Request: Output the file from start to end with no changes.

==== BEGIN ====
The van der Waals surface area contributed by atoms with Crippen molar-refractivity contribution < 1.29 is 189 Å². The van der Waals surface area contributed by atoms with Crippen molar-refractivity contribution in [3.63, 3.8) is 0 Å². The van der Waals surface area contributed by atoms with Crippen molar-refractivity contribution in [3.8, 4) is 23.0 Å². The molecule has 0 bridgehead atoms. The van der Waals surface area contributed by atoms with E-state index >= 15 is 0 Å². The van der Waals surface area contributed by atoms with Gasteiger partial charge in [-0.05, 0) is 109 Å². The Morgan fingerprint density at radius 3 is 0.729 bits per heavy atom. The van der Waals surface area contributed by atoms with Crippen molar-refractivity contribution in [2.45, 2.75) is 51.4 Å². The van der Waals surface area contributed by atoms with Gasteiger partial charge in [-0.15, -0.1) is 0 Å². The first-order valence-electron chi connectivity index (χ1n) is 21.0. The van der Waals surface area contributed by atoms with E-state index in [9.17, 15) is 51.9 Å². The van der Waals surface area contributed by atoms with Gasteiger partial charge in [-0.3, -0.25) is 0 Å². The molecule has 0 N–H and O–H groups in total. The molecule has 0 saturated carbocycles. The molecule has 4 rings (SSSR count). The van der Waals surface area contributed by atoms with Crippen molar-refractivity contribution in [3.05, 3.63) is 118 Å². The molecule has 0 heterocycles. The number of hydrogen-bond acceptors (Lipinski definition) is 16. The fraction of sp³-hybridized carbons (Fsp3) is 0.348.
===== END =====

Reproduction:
The van der Waals surface area contributed by atoms with Crippen molar-refractivity contribution < 1.29 is 189 Å². The van der Waals surface area contributed by atoms with Crippen molar-refractivity contribution in [3.63, 3.8) is 0 Å². The van der Waals surface area contributed by atoms with Crippen molar-refractivity contribution in [3.8, 4) is 23.0 Å². The molecule has 0 bridgehead atoms. The van der Waals surface area contributed by atoms with E-state index >= 15 is 0 Å². The van der Waals surface area contributed by atoms with Gasteiger partial charge in [-0.05, 0) is 109 Å². The Morgan fingerprint density at radius 3 is 0.729 bits per heavy atom. The van der Waals surface area contributed by atoms with Crippen molar-refractivity contribution in [2.45, 2.75) is 51.4 Å². The van der Waals surface area contributed by atoms with Gasteiger partial charge in [-0.15, -0.1) is 0 Å². The first-order valence-electron chi connectivity index (χ1n) is 21.0. The van der Waals surface area contributed by atoms with E-state index in [9.17, 15) is 51.9 Å². The van der Waals surface area contributed by atoms with Gasteiger partial charge in [-0.3, -0.25) is 0 Å². The molecule has 0 N–H and O–H groups in total. The molecule has 0 saturated carbocycles. The molecule has 4 rings (SSSR count). The van der Waals surface area contributed by atoms with Crippen molar-refractivity contribution in [3.05, 3.63) is 118 Å². The molecule has 0 heterocycles. The number of hydrogen-bond acceptors (Lipinski definition) is 16. The fraction of sp³-hybridized carbons (Fsp3) is 0.348.